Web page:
Hagia Sophia: Turkish court ruling

Earlier on Friday 10’th June 2020, a top Turkish court ruled the 1934 conversion of the Hagia Sophia into a museum to be unlawful. Soon after the ruling, Erdogan signed a decree to open the Hagia Sophia as a mosque. The Byzantine-era building, which is protected by the UNESCO, was originally built as a cathedral. The United States and Orthodox Christian leaders are among those that have not approved the decision.

Hagia Sophia: Turkish court ruling

Hagia Sophia: Turkish court ruling

A top Turkish court had ruled the 1934 conversion of the Hagia Sophia into a museum to be unlawful. After the announcement, President Recep Tayyip Erdogan of Turkey on Friday issued a decree ordering the Hagia Sophia, a majestic 65,000-square-foot stone structure from the sixth century in Istanbul, to be opened for Muslim prayers.  The ancient building was once a cathedral.


The Hagia Sophia was built as a cathedral and converted into a mosque, and then a museum. It has for centuries been the object of fierce civilizational rivalry between the Ottoman and Orthodox worlds.


The dome of the Hagia Sophia was erected by Emperor Justinian in the sixth century as the central cathedral of Byzantium, or the Eastern Roman Empire. In 1453, the Ottomans launched a spectacular siege on the capital city of Constantinople and consummated their victory by converting the Hagia Sophia, its main cathedral, into a mosque, as was customary at the time.

It was this moment of reversal – from Christian to Muslim – that fired imaginations across Europe and the Middle East. Many dreamed of a day of reckoning as the Ottoman Empire unraveled in the 18th and 19th centuries. In the World War I, Istanbul was occupied by British, French, Italian and Greek forces, but even then, Muslims did not give up the Hagia Sophia. When a group of Greeks wanted to enter the building and install a cathedral bell, Ottoman soldiers drove them away by threatening to blow up the entire structure.


Turkish forces fought off the allied invaders under the leadership of a rebellious Ottoman field marshal, Mustafa Kemal (later Ataturk), who went on to rebuild modern Turkey. During his single-party rule, Ataturk abolished the sultanate and set up a secular republic, enacting reforms to westernize the country by decree.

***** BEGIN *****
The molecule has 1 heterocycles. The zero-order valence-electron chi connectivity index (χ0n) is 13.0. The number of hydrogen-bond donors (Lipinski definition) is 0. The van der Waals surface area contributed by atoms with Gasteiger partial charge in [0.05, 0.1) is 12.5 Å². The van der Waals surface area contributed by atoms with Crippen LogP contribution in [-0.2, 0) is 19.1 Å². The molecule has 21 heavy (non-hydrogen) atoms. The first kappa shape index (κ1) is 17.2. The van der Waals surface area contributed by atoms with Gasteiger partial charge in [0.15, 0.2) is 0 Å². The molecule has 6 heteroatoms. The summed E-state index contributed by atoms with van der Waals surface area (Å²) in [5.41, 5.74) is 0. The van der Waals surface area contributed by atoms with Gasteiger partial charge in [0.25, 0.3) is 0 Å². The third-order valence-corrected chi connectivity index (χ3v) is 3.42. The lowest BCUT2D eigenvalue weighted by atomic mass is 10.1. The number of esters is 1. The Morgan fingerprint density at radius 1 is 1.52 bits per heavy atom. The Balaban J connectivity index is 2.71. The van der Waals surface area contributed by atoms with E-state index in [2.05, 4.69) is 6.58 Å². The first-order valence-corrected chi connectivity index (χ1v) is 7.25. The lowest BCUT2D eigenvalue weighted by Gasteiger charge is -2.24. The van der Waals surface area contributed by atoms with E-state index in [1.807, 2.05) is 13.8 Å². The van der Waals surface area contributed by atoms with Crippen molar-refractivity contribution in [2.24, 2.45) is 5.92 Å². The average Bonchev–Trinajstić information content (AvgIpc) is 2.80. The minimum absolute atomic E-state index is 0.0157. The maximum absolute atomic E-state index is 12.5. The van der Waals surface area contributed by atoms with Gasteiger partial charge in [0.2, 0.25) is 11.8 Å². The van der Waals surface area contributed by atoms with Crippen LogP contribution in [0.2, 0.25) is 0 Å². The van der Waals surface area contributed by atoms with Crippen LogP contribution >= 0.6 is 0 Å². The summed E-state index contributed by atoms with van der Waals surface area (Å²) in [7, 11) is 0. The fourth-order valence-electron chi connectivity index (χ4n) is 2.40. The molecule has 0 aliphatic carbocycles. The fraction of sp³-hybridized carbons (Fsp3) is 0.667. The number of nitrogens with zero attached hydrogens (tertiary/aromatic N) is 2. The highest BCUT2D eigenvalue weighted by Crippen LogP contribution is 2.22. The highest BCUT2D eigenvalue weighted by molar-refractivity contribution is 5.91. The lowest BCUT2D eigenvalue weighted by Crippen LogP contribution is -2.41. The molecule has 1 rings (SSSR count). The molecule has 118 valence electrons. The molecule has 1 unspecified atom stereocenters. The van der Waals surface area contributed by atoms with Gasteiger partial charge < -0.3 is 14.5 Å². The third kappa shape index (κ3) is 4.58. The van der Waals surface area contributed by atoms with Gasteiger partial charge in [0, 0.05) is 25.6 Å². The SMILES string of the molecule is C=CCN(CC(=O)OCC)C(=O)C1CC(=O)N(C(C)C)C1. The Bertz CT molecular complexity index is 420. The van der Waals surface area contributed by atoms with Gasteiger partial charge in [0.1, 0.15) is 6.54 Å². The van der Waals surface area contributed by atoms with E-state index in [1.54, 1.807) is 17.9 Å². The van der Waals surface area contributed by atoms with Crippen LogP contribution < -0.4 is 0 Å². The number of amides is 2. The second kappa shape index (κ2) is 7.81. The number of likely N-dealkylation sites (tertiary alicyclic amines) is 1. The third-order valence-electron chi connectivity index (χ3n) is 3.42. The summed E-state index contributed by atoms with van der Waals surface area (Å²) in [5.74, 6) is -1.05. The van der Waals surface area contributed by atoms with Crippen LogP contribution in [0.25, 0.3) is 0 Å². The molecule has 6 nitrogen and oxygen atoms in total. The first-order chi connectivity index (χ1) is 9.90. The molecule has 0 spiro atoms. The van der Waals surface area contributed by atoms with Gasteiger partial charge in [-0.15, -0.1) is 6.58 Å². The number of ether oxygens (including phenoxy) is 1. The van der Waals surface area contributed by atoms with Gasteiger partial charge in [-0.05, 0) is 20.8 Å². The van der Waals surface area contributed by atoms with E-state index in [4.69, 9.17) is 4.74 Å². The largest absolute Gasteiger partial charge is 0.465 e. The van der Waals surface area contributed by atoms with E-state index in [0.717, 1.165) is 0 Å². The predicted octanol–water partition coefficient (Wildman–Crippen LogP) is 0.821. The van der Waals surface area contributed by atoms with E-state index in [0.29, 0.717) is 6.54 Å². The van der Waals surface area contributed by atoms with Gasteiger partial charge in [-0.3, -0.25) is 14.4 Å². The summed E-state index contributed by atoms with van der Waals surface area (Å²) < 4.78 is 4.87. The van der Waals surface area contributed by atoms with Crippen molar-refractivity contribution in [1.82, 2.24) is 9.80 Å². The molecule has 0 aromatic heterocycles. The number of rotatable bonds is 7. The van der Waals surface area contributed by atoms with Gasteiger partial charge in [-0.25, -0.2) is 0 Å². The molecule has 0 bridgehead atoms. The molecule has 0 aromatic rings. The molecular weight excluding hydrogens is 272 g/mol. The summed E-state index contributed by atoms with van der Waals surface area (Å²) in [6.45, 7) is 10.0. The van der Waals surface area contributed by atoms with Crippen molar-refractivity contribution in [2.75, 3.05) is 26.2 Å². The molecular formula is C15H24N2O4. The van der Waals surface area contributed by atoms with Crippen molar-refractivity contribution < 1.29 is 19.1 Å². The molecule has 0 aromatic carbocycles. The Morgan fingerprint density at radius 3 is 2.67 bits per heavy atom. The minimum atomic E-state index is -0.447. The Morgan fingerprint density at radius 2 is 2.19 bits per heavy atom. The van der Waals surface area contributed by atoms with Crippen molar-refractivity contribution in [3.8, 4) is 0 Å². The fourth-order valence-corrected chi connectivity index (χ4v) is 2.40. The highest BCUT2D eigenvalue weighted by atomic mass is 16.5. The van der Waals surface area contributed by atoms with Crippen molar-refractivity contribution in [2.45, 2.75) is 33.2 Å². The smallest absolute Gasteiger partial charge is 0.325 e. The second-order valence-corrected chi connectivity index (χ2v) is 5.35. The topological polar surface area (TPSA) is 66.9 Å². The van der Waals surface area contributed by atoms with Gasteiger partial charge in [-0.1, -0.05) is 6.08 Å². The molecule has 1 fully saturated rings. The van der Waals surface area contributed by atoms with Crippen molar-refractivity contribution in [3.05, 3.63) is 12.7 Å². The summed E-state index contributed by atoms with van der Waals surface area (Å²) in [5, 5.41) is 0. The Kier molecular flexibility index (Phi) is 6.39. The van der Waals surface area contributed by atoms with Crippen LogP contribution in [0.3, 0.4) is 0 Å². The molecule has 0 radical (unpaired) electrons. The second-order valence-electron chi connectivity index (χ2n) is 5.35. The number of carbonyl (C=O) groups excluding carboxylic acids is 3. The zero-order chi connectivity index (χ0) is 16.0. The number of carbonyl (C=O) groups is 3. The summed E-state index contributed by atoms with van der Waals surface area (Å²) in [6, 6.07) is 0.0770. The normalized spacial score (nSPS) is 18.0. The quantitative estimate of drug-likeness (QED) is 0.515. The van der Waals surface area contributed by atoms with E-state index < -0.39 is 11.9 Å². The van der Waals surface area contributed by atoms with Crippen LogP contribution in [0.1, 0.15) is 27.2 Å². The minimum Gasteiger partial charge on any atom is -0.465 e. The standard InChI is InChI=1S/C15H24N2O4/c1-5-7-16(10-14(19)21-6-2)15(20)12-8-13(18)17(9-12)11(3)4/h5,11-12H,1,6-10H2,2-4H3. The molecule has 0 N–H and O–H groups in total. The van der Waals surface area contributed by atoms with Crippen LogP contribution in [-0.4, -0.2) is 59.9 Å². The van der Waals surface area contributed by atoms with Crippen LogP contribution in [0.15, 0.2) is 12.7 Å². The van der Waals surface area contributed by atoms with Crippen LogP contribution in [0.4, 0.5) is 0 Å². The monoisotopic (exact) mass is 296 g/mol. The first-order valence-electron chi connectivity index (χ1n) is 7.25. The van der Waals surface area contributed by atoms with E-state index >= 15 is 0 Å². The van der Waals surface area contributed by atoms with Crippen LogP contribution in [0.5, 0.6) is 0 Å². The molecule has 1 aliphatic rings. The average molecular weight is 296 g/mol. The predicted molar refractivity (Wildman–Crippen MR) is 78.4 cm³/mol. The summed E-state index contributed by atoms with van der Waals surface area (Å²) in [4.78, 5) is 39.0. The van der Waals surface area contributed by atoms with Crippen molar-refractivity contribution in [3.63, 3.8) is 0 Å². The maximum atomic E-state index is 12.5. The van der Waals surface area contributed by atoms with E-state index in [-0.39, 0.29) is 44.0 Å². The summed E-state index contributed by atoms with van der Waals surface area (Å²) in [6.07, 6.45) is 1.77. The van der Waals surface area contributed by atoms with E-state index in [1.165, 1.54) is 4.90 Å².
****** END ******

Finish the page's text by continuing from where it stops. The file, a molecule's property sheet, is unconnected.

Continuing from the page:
There are various myths about the reasons behind Ataturk’s decision to convert the Hagia Sophia into a museum in 1934. What is certain is that he decided after convening with Thomas Whittemore, a visiting American scholar of Byzantium, and was interested in restoring the structure’s mosaics. Ataturk seemed to have wanted to move the country past the medieval concepts of myth and holy conquest.

Opening for prayers

As Turkey’s prime minister between 2003 to 2014 and as the country’s president, Mr. Erdogan has gradually dismantled all checks on his power and shifted the country’s political center of gravity in his favor. The idea was always that opening the Hagia Sophia for prayers would mark the maturation of his power and cement its gains. The Hagia Sophia would be reopened to worshipers after a gap of over 80 years, Turkey’s President  Recep Tayyip Erdogan said on Friday, 10’th June 2020.

Various authorities of the Greek and Russian Orthodox churches voiced their indignation, and the Pope expressed “profound sadness.” The governments of the European Union and the United States muttered their regrets. There are also Christian extremists who care deeply about the Hagia Sophia and its symbolism. These sentiments make the decision all the more exciting to many Turks.

/ Legal News


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